A house on the hills of Los Angeles, designed to suck in solar energy. The passive solar Tree House by L.A. based architects, Standard designed this concrete and wood passive solar house. The house responds to its site and the city through its transparent southern exposure. The large ash tree literally envelopes the house, creating a microclimate to which the project responds. The house employs passive solar design and other low tech methods of climate control even as the open south elevation allows panoramic views of the Los Angeles basin. A partially concealed post and beam structure modulates the exterior and allows openings to span from floor to ceiling. The second floor bears on thin stainless steel columns and cantilevers over a concrete deck, which in turn cantilevers over the slope. The horizontal layering of the roof and floors extends the interior and engages the space under the tree. The strong horizontal projections also provide visual balance to the immense trunk and limbs. Redwood siding clads the overhangs and defines the transition between the inside and out.
The horizontal layering of the roof and floors extends the interior and engages the space under the tree. The strong horizontal projections also provide visual balance to the immense trunk and limbs. Redwood siding clads the overhangs and defines the transition between the inside and out.
When I asked architect Matt Allert who the ideal inhabitant was for the Dwelling Dock, his super-green pre-fab home, he responded instantly — “Everyone!”
The Dwelling Dock is a green housing concept for which Allert was the recipient of the Cascadia Emerging Green Builders Award, a prize awarded to up-and-coming green architects. I caught up with Allert in his offices at Callison architectural firm to talk about the Dwelling Dock, green building and the climate crisis in general.
“I entered the competition and I was looking to do something that went way beyond what I considered ‘the green band aid’,” says Allert. “I was looking for something that was more fully integrated a way of living.” Not limiting himself to green buildings, Allert researched various kinds of infrastructure in order to come up with a basis for his concept.
Allert notes, “I saw other industries, and I noticed a hydrogen fueling station for the car and thought ‘Hey, wouldn’t that be cool if a house could do that.’ If you had infrastructure that was built — a dwelling — and you could store that power, water, heat all those things the framework or infrastructure naturally collected in the environment in your unit, which is pre-fabricated, and you just plug into that like a car in the fueling station.”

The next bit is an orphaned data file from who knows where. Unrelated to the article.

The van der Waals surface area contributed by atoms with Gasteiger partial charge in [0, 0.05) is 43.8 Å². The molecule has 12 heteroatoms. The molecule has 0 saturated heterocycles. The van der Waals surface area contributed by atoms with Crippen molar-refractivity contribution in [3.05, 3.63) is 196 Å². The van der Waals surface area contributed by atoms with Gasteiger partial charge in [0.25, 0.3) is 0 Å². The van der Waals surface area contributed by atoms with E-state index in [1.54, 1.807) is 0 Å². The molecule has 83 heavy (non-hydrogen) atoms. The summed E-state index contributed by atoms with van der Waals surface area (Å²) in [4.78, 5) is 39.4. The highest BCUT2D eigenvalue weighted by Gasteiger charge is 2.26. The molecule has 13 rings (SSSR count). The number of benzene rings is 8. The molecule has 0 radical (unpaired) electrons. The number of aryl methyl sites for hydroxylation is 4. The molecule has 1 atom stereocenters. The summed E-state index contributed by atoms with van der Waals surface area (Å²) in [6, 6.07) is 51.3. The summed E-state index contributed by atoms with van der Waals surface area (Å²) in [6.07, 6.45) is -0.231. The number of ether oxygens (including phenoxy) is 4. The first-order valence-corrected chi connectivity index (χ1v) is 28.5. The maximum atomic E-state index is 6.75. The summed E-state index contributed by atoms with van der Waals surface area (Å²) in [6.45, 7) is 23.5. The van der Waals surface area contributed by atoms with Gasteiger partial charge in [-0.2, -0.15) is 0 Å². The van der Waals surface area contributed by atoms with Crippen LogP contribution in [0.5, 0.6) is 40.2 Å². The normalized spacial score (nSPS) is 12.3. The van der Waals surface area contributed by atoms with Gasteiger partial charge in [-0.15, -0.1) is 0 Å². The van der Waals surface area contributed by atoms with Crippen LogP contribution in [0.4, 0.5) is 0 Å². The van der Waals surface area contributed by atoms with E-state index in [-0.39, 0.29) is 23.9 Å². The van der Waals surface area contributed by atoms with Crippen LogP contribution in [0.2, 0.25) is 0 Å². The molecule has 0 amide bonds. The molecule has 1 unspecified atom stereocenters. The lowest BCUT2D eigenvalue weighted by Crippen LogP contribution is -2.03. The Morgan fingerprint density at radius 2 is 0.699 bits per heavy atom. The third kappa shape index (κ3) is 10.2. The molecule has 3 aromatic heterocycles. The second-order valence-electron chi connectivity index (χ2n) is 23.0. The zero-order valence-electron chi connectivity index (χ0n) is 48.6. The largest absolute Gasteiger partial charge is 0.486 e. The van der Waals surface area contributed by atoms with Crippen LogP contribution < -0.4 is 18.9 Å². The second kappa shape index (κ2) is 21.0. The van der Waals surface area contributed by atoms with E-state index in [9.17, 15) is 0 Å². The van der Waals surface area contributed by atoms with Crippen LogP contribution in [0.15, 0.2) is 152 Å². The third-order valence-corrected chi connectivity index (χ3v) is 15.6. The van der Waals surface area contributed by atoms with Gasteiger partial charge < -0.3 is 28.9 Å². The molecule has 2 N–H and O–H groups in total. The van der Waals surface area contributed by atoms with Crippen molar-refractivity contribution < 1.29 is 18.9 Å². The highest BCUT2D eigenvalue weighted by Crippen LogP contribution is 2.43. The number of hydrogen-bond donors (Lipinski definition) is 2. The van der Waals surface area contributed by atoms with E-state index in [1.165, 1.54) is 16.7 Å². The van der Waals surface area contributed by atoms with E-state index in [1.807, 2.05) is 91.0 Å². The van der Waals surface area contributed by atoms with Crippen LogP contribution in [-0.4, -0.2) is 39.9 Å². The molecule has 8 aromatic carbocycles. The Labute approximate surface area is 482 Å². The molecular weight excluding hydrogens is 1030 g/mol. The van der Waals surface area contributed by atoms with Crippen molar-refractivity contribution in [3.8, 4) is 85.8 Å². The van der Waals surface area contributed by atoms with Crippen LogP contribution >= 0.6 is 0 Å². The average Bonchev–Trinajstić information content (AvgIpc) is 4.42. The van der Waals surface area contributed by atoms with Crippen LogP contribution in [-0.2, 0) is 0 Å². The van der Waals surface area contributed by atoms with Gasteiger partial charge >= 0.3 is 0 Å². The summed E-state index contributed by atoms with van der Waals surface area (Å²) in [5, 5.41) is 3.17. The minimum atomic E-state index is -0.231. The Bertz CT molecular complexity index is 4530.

All of us greenies know its better to buy directly from the small farmers at the farmers markets, then to buy from big business farming, right? Well, in most cases I would say that is true, but not always. I just came across Benziger Family Winery here in California and I am blown away. They not only grow all their grapes organically and Biodynamically, they also have built an sustainable water system. They save all the water used in production, clean it in their man made wetlands, and then re-use it again. Almost a closed loop system. Why isn’t everyone doing this?
Mike Benziger Talks About The Water System: “Winemaking can be a pretty water-intensive business. Preventing the conditions where bacteria could thrive means being meticulously clean. And that takes water. How do we to reconcile our commitment to environmental responsibility with our need to keep clean? How about a recycling system, built right into the property.
We pump gray water, which is the water used in winemaking production, into the first of two ponds. The water then flows through an embankment of water plants into the lower pond. By the time the water reaches the lower pond, about 3 days, the root systems of the plants have acted like a filter, and cleansed the water of impurities. Once clean, the water in the lower pond can serve as an irrigation resource during years as dry as we expect this one to be.”
Below is a featured video from the Sundance Channel about the Benziger water system.
Take it from me, bamboo is the fabric for the future. This super versatile plant has long been used in construction, as a food source (for humans and pandas alike) as well as providing the raw materials for everything from chopsticks to food steamers to martial arts weaponry. Now fashion forward designers can’t enough of bamboo. Why? Well, it’s cool in summer, warm in winter, is anti-bacterial and is as soft and luxurious as cashmere. And best of all, it’s sustainable.